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The Turn of the Screw. Photo by Nobby Clark
Anna Madeley and Lucy Morton in The Turn of the Screw. Photo © Nobby Clark.
The Turn of the Screw
By Henry James, adapted by Rebecca Lenkiewicz
Almeida Theatre, Islington, London, until March 16, 2013
Reviewed by Jarlath O’Connell

The Almeida Theatre, in an interesting first foray into co-production with the legendary horror film makers Hammer, has produced a chilling crowd pleaser in this confidently elegant stage adaptation of Henry James’ famous Gothic novella.

The great haunted-house story has been reimagined now countless times, most famously in Benjamin Britten’s 1954 opera, the 1961 movie The Innocents starring Deborah Kerr and the 2001 chiller The Others starring Nicole Kidman. The adapter here is playwright Rebecca Lenkiewicz, famed for her plays Her Naked Skin and The Night Season.

It’s a faithful rendering of the much loved story of a young Governess (Anna Madeley) in Victorian England who is hired by the suave, patrician figure Mr Sackville (Orlando Wells), to take charge of his nephew and niece following the death of their parents. Currently being cared for by the housekeeper Mrs Grose (Gemma Jones), the Governess is given full reign as he does not want any further communications about them. On arriving at the gloomy country mansion, she initially takes a shine to her charges, but after a series of frightening apparitions – which seem to be visible only to her – she begins to suspect that all is not well with the children and that they might be deliberately playing with her mind. She learns that the ghosts are that of her predecessor, Miss Jessel, and the sinister Peter Quint, a fellow employee with whom she had a shocking affair, leading to their deaths. Having spent much time with the children she becomes convinced that the malevolent duo is now controlling them from beyond the grave.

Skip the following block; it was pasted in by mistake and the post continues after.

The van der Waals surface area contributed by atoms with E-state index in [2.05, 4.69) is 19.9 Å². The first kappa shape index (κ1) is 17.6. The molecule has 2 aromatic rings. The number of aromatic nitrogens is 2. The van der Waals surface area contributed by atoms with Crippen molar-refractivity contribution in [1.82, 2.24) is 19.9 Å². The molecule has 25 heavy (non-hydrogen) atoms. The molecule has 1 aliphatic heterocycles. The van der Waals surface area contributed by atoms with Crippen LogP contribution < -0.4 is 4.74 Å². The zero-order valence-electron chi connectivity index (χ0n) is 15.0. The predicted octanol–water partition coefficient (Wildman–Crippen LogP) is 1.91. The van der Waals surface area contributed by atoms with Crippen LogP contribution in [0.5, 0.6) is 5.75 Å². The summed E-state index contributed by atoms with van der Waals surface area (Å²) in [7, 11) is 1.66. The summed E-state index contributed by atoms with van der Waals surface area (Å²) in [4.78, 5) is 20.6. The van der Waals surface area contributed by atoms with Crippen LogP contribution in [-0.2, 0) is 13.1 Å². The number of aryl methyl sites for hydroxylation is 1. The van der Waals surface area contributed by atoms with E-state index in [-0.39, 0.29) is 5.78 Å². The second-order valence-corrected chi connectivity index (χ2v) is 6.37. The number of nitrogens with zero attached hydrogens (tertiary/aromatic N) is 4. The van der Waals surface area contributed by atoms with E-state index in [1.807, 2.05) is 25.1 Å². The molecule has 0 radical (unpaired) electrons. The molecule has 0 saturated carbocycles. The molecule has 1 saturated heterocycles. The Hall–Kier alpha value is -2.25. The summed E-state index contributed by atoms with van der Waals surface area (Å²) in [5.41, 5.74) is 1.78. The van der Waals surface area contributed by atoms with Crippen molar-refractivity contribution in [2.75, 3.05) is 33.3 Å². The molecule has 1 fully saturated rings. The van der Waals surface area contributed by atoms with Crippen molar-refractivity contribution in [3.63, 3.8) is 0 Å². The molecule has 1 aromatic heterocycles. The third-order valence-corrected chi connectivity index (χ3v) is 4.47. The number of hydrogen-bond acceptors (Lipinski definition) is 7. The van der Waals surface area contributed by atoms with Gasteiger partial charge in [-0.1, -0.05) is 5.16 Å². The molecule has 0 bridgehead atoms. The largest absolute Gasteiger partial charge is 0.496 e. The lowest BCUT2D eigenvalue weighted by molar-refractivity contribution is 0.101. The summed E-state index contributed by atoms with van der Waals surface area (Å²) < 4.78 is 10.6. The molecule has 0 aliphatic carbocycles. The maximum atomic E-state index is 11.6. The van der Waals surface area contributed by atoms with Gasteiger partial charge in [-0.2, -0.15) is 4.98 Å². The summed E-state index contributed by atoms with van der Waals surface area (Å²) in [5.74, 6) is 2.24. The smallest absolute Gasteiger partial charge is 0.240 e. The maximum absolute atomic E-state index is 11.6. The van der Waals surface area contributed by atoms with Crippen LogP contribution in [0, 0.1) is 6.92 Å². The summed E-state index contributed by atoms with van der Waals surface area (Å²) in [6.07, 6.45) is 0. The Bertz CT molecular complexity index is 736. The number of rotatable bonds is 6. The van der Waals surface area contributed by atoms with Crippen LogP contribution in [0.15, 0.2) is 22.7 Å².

Critical debate has raged on about the reality of the ghosts versus the sanity of the Governess, and director Lindsay Posner wisely leaves us guessing. He also keeps the pace taut throughout, except for an unnecessary interval. Peter McKintosh’s atmospheric and expansive sets and Tim Mitchell’s ingenious lighting superbly evoke the sinister mood and the many shocks.

Jones is gloriously strait-laced as the housekeeper and Madeley is touchingly compelling as a woman losing her mind but clinging to the straws of her religious conviction for some constancy. The real stars, however, are the children, with Emilia Jones perkily confident as Flora – managing to make you wonder if she really is the power in the relationship – and Laurence Belcher creepily precocious as Miles. He is rather old (and tall) for the part, and here Lenkiewicz makes explicit his sexual overtures to the Governess, a move which is likely to divide the Jamesians.

A stage rendering of a superior chiller like this will inevitably fail to draw out the nuances in the original book, and just as great novels often make poor movies and pulp novels often make great ones, there is the danger of reducing the piece to a sequence of bumpy incidents. The play certainly startles (and the more susceptible in the audience do jump out of their skins at times), but the underlying chilling menace of the story has probably been best drawn out elsewhere.


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